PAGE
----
Feature Opinion

La Maison Noir: The Gift and the Curse

Pulling heavily on the classical elements of fire, earth, wind and water, intertwined with his own take on the Congolese Cosmogram, Petite Noir (real name Yanick Illunga) has created a four-part visual masterpiece rich in symbolism, colour and energy – an oeuvre that calls for collective transcendence as it shines a spotlight on the unconquerable African spirit.

Directed by Tim Weyer and Rochelle Nembhad, “La Maison Noir: The Gift and the Curse” is a novel release, the first of its kind in South Africa. Part one, Kala (Birth), sees Petite Noir reflecting on his displaced youth as he looks his younger self in the eyes. Dressed in striking red material reminiscent of flames, they are in stark contrast to the barren landscape of the Namib Desert, that surrounds them.

The song for Kala, ‘Blamefire’, is fast-paced and upbeat – leaving you almost breathless as it combines frantic rhythms on the drums with distorted synths. Loud, bright and assertive, it tells of the unparalleled energy, uncertainty and unsullied optimism of youth.

In the second part titled Takula (Life), he looks to the women who shaped him and their struggle to be heard in a world that drowns out their voices. Earth-coloured clothes covering their bodies portray the women as an extension or embodiment of the Earth, while a militaristic element acknowledges their power as well as their restraint.

The song ‘F.F.Y.F (Pow)’ resumes the momentum of its predecessor and is unapologetically loud, raw and honest. It commands attention with a contagious energy that speaks of the power of women – a power that cannot be contained.

The third part of the album – Luvemba (Death) – is an introspective piece and sees Petite Noir examine his journey as an artist while questioning his place in the world.

Projections of people and cities – memories – flash erratically over him, as he stands alone in the dark ruins of an abandoned building. This dream-like sequence is disquieting as you feel the weight of his turmoil and uncertainty. This tone is pursued in song which accompanies Luvemba, ‘Hanoii’, is fast-paced and fraught as he questions the price of fame.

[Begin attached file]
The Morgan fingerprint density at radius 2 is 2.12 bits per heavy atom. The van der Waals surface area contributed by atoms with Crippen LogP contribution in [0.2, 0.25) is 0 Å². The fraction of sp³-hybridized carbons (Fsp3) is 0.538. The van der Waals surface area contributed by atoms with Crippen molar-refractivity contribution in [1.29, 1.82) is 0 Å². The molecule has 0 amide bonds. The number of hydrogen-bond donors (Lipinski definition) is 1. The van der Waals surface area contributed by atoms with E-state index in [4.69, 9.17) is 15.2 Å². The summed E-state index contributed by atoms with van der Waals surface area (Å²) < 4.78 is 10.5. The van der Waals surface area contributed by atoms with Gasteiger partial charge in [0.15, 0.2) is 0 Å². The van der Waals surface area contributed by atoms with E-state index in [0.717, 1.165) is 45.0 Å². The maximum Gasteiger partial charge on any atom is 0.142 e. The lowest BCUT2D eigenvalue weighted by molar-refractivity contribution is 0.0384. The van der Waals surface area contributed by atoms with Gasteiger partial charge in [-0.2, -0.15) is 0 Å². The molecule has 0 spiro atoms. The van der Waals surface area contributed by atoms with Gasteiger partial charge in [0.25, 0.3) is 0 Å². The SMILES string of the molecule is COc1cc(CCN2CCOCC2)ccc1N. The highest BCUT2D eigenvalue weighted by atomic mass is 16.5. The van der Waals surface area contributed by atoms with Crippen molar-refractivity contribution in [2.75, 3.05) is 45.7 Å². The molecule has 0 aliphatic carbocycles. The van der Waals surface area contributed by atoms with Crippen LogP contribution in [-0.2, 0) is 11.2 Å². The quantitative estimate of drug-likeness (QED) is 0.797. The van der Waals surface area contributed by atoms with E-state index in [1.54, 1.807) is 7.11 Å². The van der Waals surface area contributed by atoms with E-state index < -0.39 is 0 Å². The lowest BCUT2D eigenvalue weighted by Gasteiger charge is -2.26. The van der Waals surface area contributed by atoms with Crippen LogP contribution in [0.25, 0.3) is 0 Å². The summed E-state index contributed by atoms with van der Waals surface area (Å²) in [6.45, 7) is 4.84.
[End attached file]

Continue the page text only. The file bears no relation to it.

Rich in religious symbolism, the fourth and final part of the album, Musoni (Rebirth), is the transcendence of Petite Noir from the youth in ‘Blamefire’ to the artist before us. We see him standing in pristine water, reminiscent of a mirror and his reflection dances while he remains still, indicative or a sort of release. It calls for the unburdening and healing of the soul; the baptism of one into the collective. This is the birth of the Noirwave, an oasis in the desert of life, bringing people together, bonded by struggle and the hardships they face.

‘Beach’, the song for Musoni, provides closure to the previous songs. Although punctuated by frantic and decisive verses from rapper Danny Brown, the song is lighter, slightly slower and more nuanced than its predecessors. With a more dream-like tone, ‘Beach’ allows you to finally exhale.

Honest and emotionally stirring, La Maison Noir is an ode to Illunga’s life and his journey, culminating in the artist we see today.

It is a vibrant, energetic and visually stunning glimpse into his mind and one of the most thoughtfully constructed pieces of art I’ve seen all year.

Watch La Maison Noir: The Gift and the Curse below.